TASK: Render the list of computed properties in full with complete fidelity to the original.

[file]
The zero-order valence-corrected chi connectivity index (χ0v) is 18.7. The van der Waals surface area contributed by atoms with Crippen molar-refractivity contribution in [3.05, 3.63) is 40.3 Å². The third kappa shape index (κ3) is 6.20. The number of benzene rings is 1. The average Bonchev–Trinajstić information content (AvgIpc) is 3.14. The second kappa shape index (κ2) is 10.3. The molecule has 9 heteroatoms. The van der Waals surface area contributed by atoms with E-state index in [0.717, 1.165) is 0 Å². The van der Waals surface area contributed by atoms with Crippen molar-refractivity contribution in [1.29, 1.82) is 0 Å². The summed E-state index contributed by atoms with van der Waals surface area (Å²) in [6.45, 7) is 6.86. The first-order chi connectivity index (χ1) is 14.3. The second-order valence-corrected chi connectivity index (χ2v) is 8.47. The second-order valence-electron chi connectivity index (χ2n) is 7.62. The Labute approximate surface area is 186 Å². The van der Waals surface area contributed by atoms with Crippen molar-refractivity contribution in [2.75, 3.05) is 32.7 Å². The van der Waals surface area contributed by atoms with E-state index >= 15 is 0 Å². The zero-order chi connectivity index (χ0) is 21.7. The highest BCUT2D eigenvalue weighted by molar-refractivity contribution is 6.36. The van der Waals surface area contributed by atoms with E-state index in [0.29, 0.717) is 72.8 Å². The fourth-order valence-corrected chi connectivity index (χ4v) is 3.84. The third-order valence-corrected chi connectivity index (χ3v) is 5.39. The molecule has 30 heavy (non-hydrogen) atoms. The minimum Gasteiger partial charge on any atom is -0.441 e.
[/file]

The zero-order valence-corrected chi connectivity index (χ0v) is 18.7. The van der Waals surface area contributed by atoms with Crippen molar-refractivity contribution in [3.05, 3.63) is 40.3 Å². The third kappa shape index (κ3) is 6.20. The number of benzene rings is 1. The average Bonchev–Trinajstić information content (AvgIpc) is 3.14. The second kappa shape index (κ2) is 10.3. The molecule has 9 heteroatoms. The van der Waals surface area contributed by atoms with E-state index in [0.717, 1.165) is 0 Å². The van der Waals surface area contributed by atoms with Crippen molar-refractivity contribution in [1.29, 1.82) is 0 Å². The summed E-state index contributed by atoms with van der Waals surface area (Å²) in [6.45, 7) is 6.86. The first-order chi connectivity index (χ1) is 14.3. The second-order valence-corrected chi connectivity index (χ2v) is 8.47. The second-order valence-electron chi connectivity index (χ2n) is 7.62. The Labute approximate surface area is 186 Å². The van der Waals surface area contributed by atoms with Crippen molar-refractivity contribution in [2.75, 3.05) is 32.7 Å². The van der Waals surface area contributed by atoms with E-state index >= 15 is 0 Å². The zero-order chi connectivity index (χ0) is 21.7. The highest BCUT2D eigenvalue weighted by molar-refractivity contribution is 6.36. The van der Waals surface area contributed by atoms with E-state index in [0.29, 0.717) is 72.8 Å². The fourth-order valence-corrected chi connectivity index (χ4v) is 3.84. The third-order valence-corrected chi connectivity index (χ3v) is 5.39. The molecule has 30 heavy (non-hydrogen) atoms. The minimum Gasteiger partial charge on any atom is -0.441 e.